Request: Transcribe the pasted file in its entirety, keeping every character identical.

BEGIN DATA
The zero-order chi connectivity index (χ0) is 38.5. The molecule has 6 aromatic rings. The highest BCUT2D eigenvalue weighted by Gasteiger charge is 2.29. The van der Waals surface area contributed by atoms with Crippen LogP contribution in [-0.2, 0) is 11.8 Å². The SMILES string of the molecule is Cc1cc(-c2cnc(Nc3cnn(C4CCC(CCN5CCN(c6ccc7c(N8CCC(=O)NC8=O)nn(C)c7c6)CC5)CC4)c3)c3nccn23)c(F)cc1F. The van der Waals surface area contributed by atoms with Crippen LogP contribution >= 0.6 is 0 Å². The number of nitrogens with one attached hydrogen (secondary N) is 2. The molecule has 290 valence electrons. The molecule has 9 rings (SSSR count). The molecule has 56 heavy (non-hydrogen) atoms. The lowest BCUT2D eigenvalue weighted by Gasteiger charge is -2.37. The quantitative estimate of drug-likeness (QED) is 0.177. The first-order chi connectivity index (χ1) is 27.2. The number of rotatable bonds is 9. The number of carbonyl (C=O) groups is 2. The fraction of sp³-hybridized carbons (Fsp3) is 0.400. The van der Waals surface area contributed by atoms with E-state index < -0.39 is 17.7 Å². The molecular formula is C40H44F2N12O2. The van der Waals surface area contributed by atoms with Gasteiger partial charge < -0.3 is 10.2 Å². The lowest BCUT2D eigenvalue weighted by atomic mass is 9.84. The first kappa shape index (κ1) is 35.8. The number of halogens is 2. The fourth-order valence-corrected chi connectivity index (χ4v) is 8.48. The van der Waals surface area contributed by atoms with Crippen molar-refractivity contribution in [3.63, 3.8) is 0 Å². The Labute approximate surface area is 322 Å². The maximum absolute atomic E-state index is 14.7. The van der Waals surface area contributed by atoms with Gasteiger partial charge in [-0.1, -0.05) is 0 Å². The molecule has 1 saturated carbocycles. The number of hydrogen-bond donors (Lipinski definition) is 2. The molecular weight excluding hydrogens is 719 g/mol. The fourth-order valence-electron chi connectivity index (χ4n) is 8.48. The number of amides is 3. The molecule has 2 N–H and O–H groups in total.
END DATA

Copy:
The zero-order chi connectivity index (χ0) is 38.5. The molecule has 6 aromatic rings. The highest BCUT2D eigenvalue weighted by Gasteiger charge is 2.29. The van der Waals surface area contributed by atoms with Crippen LogP contribution in [-0.2, 0) is 11.8 Å². The SMILES string of the molecule is Cc1cc(-c2cnc(Nc3cnn(C4CCC(CCN5CCN(c6ccc7c(N8CCC(=O)NC8=O)nn(C)c7c6)CC5)CC4)c3)c3nccn23)c(F)cc1F. The van der Waals surface area contributed by atoms with Crippen LogP contribution >= 0.6 is 0 Å². The number of nitrogens with one attached hydrogen (secondary N) is 2. The molecule has 290 valence electrons. The molecule has 9 rings (SSSR count). The molecule has 56 heavy (non-hydrogen) atoms. The lowest BCUT2D eigenvalue weighted by Gasteiger charge is -2.37. The quantitative estimate of drug-likeness (QED) is 0.177. The first-order chi connectivity index (χ1) is 27.2. The number of rotatable bonds is 9. The number of carbonyl (C=O) groups is 2. The fraction of sp³-hybridized carbons (Fsp3) is 0.400. The van der Waals surface area contributed by atoms with E-state index < -0.39 is 17.7 Å². The molecular formula is C40H44F2N12O2. The van der Waals surface area contributed by atoms with Gasteiger partial charge < -0.3 is 10.2 Å². The lowest BCUT2D eigenvalue weighted by atomic mass is 9.84. The first kappa shape index (κ1) is 35.8. The number of halogens is 2. The fourth-order valence-corrected chi connectivity index (χ4v) is 8.48. The van der Waals surface area contributed by atoms with Crippen molar-refractivity contribution in [3.63, 3.8) is 0 Å². The Labute approximate surface area is 322 Å². The maximum absolute atomic E-state index is 14.7. The van der Waals surface area contributed by atoms with Gasteiger partial charge in [-0.1, -0.05) is 0 Å². The molecule has 1 saturated carbocycles. The number of hydrogen-bond donors (Lipinski definition) is 2. The molecular weight excluding hydrogens is 719 g/mol. The fourth-order valence-electron chi connectivity index (χ4n) is 8.48. The number of amides is 3. The molecule has 2 N–H and O–H groups in total.